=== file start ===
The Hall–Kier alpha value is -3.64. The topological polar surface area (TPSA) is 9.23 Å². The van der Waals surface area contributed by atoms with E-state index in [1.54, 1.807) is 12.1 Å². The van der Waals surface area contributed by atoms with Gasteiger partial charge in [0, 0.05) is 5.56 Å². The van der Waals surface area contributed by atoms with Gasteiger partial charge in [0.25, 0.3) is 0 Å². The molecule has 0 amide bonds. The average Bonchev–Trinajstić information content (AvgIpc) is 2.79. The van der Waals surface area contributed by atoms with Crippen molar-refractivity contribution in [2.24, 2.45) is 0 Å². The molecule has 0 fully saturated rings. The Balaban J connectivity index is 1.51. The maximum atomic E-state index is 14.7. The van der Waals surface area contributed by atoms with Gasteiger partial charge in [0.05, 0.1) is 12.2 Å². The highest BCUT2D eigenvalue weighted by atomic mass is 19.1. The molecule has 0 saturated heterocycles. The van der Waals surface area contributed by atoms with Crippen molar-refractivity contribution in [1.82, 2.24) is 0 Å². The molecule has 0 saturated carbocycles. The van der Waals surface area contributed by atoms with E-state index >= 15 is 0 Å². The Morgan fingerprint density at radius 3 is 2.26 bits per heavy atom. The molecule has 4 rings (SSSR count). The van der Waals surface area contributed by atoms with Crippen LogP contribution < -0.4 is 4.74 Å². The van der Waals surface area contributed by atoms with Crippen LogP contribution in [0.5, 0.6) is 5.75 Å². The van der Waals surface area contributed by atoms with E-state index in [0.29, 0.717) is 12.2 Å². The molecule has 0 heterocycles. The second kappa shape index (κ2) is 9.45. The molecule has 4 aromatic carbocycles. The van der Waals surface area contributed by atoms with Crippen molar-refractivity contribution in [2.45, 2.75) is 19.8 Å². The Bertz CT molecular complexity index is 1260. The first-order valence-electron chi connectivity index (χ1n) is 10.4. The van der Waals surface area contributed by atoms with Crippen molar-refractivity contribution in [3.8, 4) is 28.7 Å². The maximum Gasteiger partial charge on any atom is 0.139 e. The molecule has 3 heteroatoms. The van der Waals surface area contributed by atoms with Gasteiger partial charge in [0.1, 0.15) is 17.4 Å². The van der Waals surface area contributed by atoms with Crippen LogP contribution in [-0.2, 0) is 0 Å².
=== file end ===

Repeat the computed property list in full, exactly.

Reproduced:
The Hall–Kier alpha value is -3.64. The topological polar surface area (TPSA) is 9.23 Å². The van der Waals surface area contributed by atoms with E-state index in [1.54, 1.807) is 12.1 Å². The van der Waals surface area contributed by atoms with Gasteiger partial charge in [0, 0.05) is 5.56 Å². The van der Waals surface area contributed by atoms with Gasteiger partial charge in [0.25, 0.3) is 0 Å². The molecule has 0 amide bonds. The average Bonchev–Trinajstić information content (AvgIpc) is 2.79. The van der Waals surface area contributed by atoms with Crippen molar-refractivity contribution in [2.24, 2.45) is 0 Å². The molecule has 0 fully saturated rings. The Balaban J connectivity index is 1.51. The maximum atomic E-state index is 14.7. The van der Waals surface area contributed by atoms with Gasteiger partial charge in [0.05, 0.1) is 12.2 Å². The highest BCUT2D eigenvalue weighted by atomic mass is 19.1. The molecule has 0 saturated heterocycles. The van der Waals surface area contributed by atoms with Crippen molar-refractivity contribution in [1.82, 2.24) is 0 Å². The molecule has 0 saturated carbocycles. The van der Waals surface area contributed by atoms with E-state index >= 15 is 0 Å². The Morgan fingerprint density at radius 3 is 2.26 bits per heavy atom. The molecule has 4 rings (SSSR count). The van der Waals surface area contributed by atoms with Crippen LogP contribution < -0.4 is 4.74 Å². The van der Waals surface area contributed by atoms with Crippen LogP contribution in [0.5, 0.6) is 5.75 Å². The van der Waals surface area contributed by atoms with E-state index in [0.29, 0.717) is 12.2 Å². The molecule has 0 heterocycles. The second kappa shape index (κ2) is 9.45. The molecule has 4 aromatic carbocycles. The van der Waals surface area contributed by atoms with Crippen molar-refractivity contribution in [2.45, 2.75) is 19.8 Å². The Bertz CT molecular complexity index is 1260. The first-order valence-electron chi connectivity index (χ1n) is 10.4. The van der Waals surface area contributed by atoms with Crippen molar-refractivity contribution in [3.8, 4) is 28.7 Å². The maximum Gasteiger partial charge on any atom is 0.139 e. The molecule has 3 heteroatoms. The van der Waals surface area contributed by atoms with Gasteiger partial charge in [0.1, 0.15) is 17.4 Å². The van der Waals surface area contributed by atoms with Crippen LogP contribution in [-0.2, 0) is 0 Å².